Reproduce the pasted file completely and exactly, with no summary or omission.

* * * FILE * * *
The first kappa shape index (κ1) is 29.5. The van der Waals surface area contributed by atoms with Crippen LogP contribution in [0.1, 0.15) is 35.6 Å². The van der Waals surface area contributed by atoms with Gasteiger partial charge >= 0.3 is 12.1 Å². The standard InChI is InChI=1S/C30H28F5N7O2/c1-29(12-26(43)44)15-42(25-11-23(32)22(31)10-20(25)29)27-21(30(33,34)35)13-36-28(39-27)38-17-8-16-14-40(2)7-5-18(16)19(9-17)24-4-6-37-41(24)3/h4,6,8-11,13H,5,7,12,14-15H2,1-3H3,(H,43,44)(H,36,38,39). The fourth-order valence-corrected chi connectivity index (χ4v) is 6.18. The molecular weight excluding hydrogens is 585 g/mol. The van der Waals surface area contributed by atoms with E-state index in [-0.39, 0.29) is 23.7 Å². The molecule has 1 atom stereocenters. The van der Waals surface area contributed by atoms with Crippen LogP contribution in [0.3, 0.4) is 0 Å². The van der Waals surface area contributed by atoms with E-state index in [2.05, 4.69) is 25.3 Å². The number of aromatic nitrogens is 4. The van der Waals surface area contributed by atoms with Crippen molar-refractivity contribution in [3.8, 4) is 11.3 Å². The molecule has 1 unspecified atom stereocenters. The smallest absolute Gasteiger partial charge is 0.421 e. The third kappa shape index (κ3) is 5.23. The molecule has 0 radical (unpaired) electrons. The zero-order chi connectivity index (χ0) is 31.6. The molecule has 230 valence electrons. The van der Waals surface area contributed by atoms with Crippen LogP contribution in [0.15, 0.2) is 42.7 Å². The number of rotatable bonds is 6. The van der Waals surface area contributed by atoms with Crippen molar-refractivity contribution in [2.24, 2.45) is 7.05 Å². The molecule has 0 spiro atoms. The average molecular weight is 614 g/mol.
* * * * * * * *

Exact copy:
The first kappa shape index (κ1) is 29.5. The van der Waals surface area contributed by atoms with Crippen LogP contribution in [0.1, 0.15) is 35.6 Å². The van der Waals surface area contributed by atoms with Gasteiger partial charge >= 0.3 is 12.1 Å². The standard InChI is InChI=1S/C30H28F5N7O2/c1-29(12-26(43)44)15-42(25-11-23(32)22(31)10-20(25)29)27-21(30(33,34)35)13-36-28(39-27)38-17-8-16-14-40(2)7-5-18(16)19(9-17)24-4-6-37-41(24)3/h4,6,8-11,13H,5,7,12,14-15H2,1-3H3,(H,43,44)(H,36,38,39). The fourth-order valence-corrected chi connectivity index (χ4v) is 6.18. The molecular weight excluding hydrogens is 585 g/mol. The van der Waals surface area contributed by atoms with E-state index in [-0.39, 0.29) is 23.7 Å². The molecule has 1 atom stereocenters. The van der Waals surface area contributed by atoms with Crippen LogP contribution in [0.3, 0.4) is 0 Å². The van der Waals surface area contributed by atoms with E-state index in [2.05, 4.69) is 25.3 Å². The number of aromatic nitrogens is 4. The van der Waals surface area contributed by atoms with Crippen molar-refractivity contribution in [3.8, 4) is 11.3 Å². The molecule has 1 unspecified atom stereocenters. The smallest absolute Gasteiger partial charge is 0.421 e. The third kappa shape index (κ3) is 5.23. The molecule has 0 radical (unpaired) electrons. The zero-order chi connectivity index (χ0) is 31.6. The molecule has 230 valence electrons. The van der Waals surface area contributed by atoms with Crippen LogP contribution in [0.15, 0.2) is 42.7 Å². The number of rotatable bonds is 6. The van der Waals surface area contributed by atoms with Crippen molar-refractivity contribution in [2.24, 2.45) is 7.05 Å². The molecule has 0 spiro atoms. The average molecular weight is 614 g/mol.